The city’s rigid zoning scheme is badly outdated. Thousands of people now live downtown, and the once-seedy “Warehouse District,” home to several strip clubs, has been rebranded as the “North Loop,” priding itself for the city’s finest restaurants and swankiest lofts.

And if restricting nudity to a handful of big clubs was meant to keep citizens safe from breasts, whither the workers? An extensive city health review in 2017 found bodily fluids—the kind indicative of illicit sexual activity —in 11 out of 17 strip clubs, most often in private “VIP” areas, out of sight. Those rooms were also where strippers said they’d felt threatened or been assaulted.

BJ’s, which has one room with three pool tables and another with a bar and a stage, doesn’t offer anywhere to hide. And? “Semen was found at a number of clubs,” says city environmental health director Dan Huff. “At BJ’s, we did not find it.”

On a recent night, laughter and backslaps resounded under a bed of smooth music and bottle clinks. BJ’s felt like any other dimly lit dive, except for the woman ascending a brass pole like a fallen Christmas angel with thigh tattoos and thong underwear. She would leave with 100 percent of her tips, a rarity in an industry where women often “rent” space from club owners, who then seize a cut of the cash.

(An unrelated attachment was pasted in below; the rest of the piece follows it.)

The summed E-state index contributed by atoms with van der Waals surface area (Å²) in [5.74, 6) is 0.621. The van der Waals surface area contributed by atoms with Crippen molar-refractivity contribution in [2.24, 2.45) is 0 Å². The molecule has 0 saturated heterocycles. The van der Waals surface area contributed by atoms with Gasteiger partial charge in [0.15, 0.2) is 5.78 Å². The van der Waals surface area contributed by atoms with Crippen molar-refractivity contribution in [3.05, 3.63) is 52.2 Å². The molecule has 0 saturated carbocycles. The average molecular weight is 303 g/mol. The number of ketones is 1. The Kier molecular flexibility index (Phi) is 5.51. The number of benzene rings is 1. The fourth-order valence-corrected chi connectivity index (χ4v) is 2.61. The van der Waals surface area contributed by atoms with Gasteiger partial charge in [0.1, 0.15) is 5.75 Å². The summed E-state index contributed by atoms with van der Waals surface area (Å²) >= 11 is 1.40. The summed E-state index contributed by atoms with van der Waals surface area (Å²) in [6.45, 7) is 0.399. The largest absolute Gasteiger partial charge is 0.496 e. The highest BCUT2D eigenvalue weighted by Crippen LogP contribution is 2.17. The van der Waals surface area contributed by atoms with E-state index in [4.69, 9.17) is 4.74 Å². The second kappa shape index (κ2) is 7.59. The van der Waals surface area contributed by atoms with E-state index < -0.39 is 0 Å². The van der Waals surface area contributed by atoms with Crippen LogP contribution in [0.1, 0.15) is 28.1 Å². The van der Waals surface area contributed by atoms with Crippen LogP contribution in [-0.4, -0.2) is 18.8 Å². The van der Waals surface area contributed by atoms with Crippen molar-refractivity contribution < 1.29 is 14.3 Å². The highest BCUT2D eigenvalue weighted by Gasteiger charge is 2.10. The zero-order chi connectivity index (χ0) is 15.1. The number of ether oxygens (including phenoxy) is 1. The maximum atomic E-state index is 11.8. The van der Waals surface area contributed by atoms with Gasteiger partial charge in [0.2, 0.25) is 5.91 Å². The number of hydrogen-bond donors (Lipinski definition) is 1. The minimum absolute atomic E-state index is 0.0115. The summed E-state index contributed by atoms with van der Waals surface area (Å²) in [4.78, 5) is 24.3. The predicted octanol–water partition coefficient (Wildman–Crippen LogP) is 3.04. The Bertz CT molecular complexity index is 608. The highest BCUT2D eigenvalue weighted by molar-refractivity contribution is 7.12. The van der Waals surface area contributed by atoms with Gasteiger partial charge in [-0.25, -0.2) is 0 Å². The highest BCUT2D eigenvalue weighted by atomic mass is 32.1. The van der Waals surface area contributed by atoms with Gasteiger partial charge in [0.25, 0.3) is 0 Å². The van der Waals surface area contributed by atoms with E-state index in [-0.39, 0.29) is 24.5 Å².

Brian Bjurstrom says he’s still “exploring options,” and has retained Dennis Johnson, the attorney who represented Pete Hafiz (owner of Deja Vu, Gay 90’s, and other clubs) in an unsuccessful attempt to open a new spot downtown. Council members sided with a religious group, which said the club was too close to its church.

Johnson says he approached the city on Bjurstrom’s behalf, with the offer of the 2020 deadline as a “compromise” both sides could live with. Council Member Lisa Goodman says she heard from city staff that Bjurstrom “wasn’t coerced into it—it wasn’t like he was in trouble.” And Jeremiah Ellison, whose ward contains this endangered species of a bar, says Bjurstrom didn’t contact him to fight on his behalf. “In my experience, when business owners need something, they call,” says the councilman. “I haven’t heard from BJ’s.”

Johnson says Brian’s hand was forced after his father’s death, which meant transferring a license instead of renewing an existing one. “That was the precipitating moment to look at the situation. They could’ve denied the transfer of license to Brian.”

Bjurstrom says he’s not interested in running BJ’s as a bar, sans stripping. Aside from a lawsuit or a complete rewrite of the city’s 30-year-old code—neither is in the offing—what other “options” are there? Surely, the city’s thirsty developer class could think of a few things. Bjurstrom inherited not only the building, but several parcels of land surrounding it.

The situation makes it unnecessary to pass the hat. But if New Year’s Eve 2019 really is last call for BJ’s, the last friendly neighborhood nudie bar in Minneapolis—maybe ever—the least we could do is spring for a thank-you card.

More from Mike Mullen: